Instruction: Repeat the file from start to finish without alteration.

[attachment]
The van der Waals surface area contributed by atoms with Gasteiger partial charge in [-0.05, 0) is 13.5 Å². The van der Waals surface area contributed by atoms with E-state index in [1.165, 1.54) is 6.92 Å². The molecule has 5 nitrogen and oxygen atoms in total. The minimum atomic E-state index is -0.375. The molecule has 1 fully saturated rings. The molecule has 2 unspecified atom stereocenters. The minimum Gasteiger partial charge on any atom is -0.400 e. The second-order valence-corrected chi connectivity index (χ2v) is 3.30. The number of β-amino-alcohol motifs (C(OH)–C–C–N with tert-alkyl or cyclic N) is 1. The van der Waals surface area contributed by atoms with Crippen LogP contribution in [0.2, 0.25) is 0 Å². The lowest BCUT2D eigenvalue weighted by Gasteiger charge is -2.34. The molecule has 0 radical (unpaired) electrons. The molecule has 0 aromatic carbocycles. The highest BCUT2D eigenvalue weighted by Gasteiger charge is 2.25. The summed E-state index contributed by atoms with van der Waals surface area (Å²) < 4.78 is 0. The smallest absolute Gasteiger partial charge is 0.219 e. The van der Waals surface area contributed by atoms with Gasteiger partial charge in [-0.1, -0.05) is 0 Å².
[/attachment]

The van der Waals surface area contributed by atoms with Gasteiger partial charge in [-0.05, 0) is 13.5 Å². The van der Waals surface area contributed by atoms with E-state index in [1.165, 1.54) is 6.92 Å². The molecule has 5 nitrogen and oxygen atoms in total. The minimum atomic E-state index is -0.375. The molecule has 1 fully saturated rings. The molecule has 2 unspecified atom stereocenters. The minimum Gasteiger partial charge on any atom is -0.400 e. The second-order valence-corrected chi connectivity index (χ2v) is 3.30. The number of β-amino-alcohol motifs (C(OH)–C–C–N with tert-alkyl or cyclic N) is 1. The van der Waals surface area contributed by atoms with Crippen LogP contribution in [0.2, 0.25) is 0 Å². The lowest BCUT2D eigenvalue weighted by Gasteiger charge is -2.34. The molecule has 0 radical (unpaired) electrons. The molecule has 0 aromatic carbocycles. The highest BCUT2D eigenvalue weighted by Gasteiger charge is 2.25. The summed E-state index contributed by atoms with van der Waals surface area (Å²) < 4.78 is 0. The smallest absolute Gasteiger partial charge is 0.219 e. The van der Waals surface area contributed by atoms with Gasteiger partial charge in [-0.1, -0.05) is 0 Å².